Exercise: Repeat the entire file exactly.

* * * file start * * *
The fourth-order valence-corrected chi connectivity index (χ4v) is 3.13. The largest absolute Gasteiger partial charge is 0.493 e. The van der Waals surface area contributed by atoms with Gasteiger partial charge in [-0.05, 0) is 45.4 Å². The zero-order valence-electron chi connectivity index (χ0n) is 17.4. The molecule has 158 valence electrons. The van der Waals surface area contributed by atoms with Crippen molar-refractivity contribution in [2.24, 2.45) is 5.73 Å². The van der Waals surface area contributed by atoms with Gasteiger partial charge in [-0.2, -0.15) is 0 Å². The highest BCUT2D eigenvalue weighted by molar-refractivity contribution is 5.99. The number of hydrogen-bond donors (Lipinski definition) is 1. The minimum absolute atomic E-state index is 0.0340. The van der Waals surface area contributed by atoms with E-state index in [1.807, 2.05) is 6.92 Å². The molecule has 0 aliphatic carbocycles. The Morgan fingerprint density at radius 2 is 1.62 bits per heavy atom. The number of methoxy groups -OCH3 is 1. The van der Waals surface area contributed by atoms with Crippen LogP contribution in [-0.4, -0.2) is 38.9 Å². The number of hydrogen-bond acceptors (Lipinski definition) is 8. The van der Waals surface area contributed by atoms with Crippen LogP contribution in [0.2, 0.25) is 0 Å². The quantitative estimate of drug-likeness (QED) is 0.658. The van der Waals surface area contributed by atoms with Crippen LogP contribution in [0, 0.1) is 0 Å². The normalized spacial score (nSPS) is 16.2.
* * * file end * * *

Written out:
The fourth-order valence-corrected chi connectivity index (χ4v) is 3.13. The largest absolute Gasteiger partial charge is 0.493 e. The van der Waals surface area contributed by atoms with Gasteiger partial charge in [-0.05, 0) is 45.4 Å². The zero-order valence-electron chi connectivity index (χ0n) is 17.4. The molecule has 158 valence electrons. The van der Waals surface area contributed by atoms with Crippen molar-refractivity contribution in [2.24, 2.45) is 5.73 Å². The van der Waals surface area contributed by atoms with Gasteiger partial charge in [-0.2, -0.15) is 0 Å². The highest BCUT2D eigenvalue weighted by molar-refractivity contribution is 5.99. The number of hydrogen-bond donors (Lipinski definition) is 1. The minimum absolute atomic E-state index is 0.0340. The van der Waals surface area contributed by atoms with E-state index in [1.807, 2.05) is 6.92 Å². The molecule has 0 aliphatic carbocycles. The Morgan fingerprint density at radius 2 is 1.62 bits per heavy atom. The number of methoxy groups -OCH3 is 1. The van der Waals surface area contributed by atoms with Crippen LogP contribution in [-0.4, -0.2) is 38.9 Å². The number of hydrogen-bond acceptors (Lipinski definition) is 8. The van der Waals surface area contributed by atoms with Crippen LogP contribution in [0.2, 0.25) is 0 Å². The quantitative estimate of drug-likeness (QED) is 0.658. The van der Waals surface area contributed by atoms with Crippen LogP contribution in [0, 0.1) is 0 Å². The normalized spacial score (nSPS) is 16.2.